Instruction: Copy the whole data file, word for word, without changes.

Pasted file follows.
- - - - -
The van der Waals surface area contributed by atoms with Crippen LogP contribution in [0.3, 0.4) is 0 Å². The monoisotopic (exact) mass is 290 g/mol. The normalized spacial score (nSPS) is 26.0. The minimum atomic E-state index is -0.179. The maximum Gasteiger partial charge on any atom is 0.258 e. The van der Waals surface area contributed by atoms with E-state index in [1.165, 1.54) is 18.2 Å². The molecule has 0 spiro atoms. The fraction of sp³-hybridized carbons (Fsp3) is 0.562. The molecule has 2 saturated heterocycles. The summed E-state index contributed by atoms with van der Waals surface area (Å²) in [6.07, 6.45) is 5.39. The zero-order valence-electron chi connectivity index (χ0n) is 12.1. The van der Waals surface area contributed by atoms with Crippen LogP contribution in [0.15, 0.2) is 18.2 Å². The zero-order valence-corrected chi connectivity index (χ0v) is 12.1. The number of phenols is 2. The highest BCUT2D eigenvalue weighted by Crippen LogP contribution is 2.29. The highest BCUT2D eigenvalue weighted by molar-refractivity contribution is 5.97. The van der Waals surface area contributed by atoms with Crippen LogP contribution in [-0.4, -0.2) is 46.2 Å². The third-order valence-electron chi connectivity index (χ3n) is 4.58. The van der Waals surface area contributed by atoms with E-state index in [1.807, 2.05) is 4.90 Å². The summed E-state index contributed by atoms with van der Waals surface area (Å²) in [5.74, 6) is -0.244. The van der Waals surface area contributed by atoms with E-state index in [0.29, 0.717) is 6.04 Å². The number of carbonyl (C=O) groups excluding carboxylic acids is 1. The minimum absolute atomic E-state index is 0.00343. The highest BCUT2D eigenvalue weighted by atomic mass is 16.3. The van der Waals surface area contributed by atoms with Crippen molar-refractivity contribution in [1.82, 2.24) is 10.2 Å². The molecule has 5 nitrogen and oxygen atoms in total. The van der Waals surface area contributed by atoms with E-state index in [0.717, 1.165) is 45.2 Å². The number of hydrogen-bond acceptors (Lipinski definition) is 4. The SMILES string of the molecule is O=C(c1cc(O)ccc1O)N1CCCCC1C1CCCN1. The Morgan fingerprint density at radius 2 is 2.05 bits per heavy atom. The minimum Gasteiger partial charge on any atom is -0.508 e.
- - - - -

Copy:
The van der Waals surface area contributed by atoms with Crippen LogP contribution in [0.3, 0.4) is 0 Å². The monoisotopic (exact) mass is 290 g/mol. The normalized spacial score (nSPS) is 26.0. The minimum atomic E-state index is -0.179. The maximum Gasteiger partial charge on any atom is 0.258 e. The van der Waals surface area contributed by atoms with E-state index in [1.165, 1.54) is 18.2 Å². The molecule has 0 spiro atoms. The fraction of sp³-hybridized carbons (Fsp3) is 0.562. The molecule has 2 saturated heterocycles. The summed E-state index contributed by atoms with van der Waals surface area (Å²) in [6.07, 6.45) is 5.39. The zero-order valence-electron chi connectivity index (χ0n) is 12.1. The van der Waals surface area contributed by atoms with Crippen LogP contribution in [0.15, 0.2) is 18.2 Å². The zero-order valence-corrected chi connectivity index (χ0v) is 12.1. The number of phenols is 2. The highest BCUT2D eigenvalue weighted by Crippen LogP contribution is 2.29. The highest BCUT2D eigenvalue weighted by molar-refractivity contribution is 5.97. The van der Waals surface area contributed by atoms with Crippen LogP contribution in [-0.4, -0.2) is 46.2 Å². The third-order valence-electron chi connectivity index (χ3n) is 4.58. The van der Waals surface area contributed by atoms with E-state index in [1.807, 2.05) is 4.90 Å². The summed E-state index contributed by atoms with van der Waals surface area (Å²) in [5.74, 6) is -0.244. The van der Waals surface area contributed by atoms with E-state index in [0.29, 0.717) is 6.04 Å². The number of carbonyl (C=O) groups excluding carboxylic acids is 1. The minimum absolute atomic E-state index is 0.00343. The highest BCUT2D eigenvalue weighted by atomic mass is 16.3. The van der Waals surface area contributed by atoms with Crippen molar-refractivity contribution in [1.82, 2.24) is 10.2 Å². The molecule has 5 nitrogen and oxygen atoms in total. The van der Waals surface area contributed by atoms with E-state index in [0.717, 1.165) is 45.2 Å². The number of hydrogen-bond acceptors (Lipinski definition) is 4. The SMILES string of the molecule is O=C(c1cc(O)ccc1O)N1CCCCC1C1CCCN1. The Morgan fingerprint density at radius 2 is 2.05 bits per heavy atom. The minimum Gasteiger partial charge on any atom is -0.508 e.